On 31 March Greece has issued a 2 euro circulation coin dedicated to the Battle of Thermopylae 2,500 years ago. The coin features a Greek helmet to remember the battle between Greeks and Persians fought in the summer of 480 BC at the narrow coastal pass of Thermopylae.
In that critical moment the Greek force blocked the only way the Persian army could take to the south. In the end the bulk of the alliance marched on and only a small force led by the Spartan king Leonidas remained to hold back the enemy, destined to die. This episode of the Persian war has become fundamental to the myth of the Spartan bravery, and a foundation of the national idea of modern Greece.
Now, Greek has issued 300,000 pieces of the new 2 euro commemorative circulation coin: “2,500 YEARS SINCE THE BATTLE OF THERMOPYLAE” with year mark 2020 and issuing volume of 750,000 pieces.
The coin’s outer ring features the 12 stars of the European Union. The central field of the coin depicts an ancient Greek helmet. Inscribed along the inner edge are the words “2500 YEARS SINCE THE BATTLE OF THERMOPYLAE” and “HELLENIC REPUBLIC”. Also inscribed in the background are the year of issuance and a palmette (the mintmark of the Greek Mint). Visible down and right of the helmet is the monogram of the artist (George Stamatopoulos).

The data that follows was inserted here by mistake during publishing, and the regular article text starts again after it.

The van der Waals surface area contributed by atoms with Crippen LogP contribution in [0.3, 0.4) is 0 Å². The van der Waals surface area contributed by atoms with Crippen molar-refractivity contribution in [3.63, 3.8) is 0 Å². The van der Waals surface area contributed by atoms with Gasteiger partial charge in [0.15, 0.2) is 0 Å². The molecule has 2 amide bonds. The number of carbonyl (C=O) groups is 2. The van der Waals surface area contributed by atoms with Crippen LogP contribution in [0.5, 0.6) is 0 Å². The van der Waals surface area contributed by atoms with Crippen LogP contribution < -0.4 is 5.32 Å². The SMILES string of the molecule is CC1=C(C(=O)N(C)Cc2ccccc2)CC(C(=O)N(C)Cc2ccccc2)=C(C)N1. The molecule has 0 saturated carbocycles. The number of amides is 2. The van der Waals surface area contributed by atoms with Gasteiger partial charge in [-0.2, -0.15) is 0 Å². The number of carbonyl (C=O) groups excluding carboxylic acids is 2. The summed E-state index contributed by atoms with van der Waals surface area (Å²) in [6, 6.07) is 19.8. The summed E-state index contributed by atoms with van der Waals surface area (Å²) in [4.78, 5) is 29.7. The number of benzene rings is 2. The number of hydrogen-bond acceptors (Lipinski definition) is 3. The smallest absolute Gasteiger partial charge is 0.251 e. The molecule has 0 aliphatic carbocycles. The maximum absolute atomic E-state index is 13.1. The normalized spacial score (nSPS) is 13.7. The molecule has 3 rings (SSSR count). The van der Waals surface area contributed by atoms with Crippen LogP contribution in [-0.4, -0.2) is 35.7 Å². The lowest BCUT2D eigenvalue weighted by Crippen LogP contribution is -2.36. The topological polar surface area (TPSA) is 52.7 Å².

The common side on the commemorative coin and the edge lettering are the same as on regular 2€ coins.
For further information on the coin go to the Bank of Greece.
Do you know, why the place was called Thermopylae? Because of its warm springs where people still take baths as you can learn in an episode of the Numismatic Diary of a Journey Throughout Greece.
As for Thermopylae and the myth of the Spartians you may wish to watch this video:
Here you can even see the Greek historiographer Herodotus re-evocating the battle scenes …
And someone even reconstructed the battle field with LEGO bricks.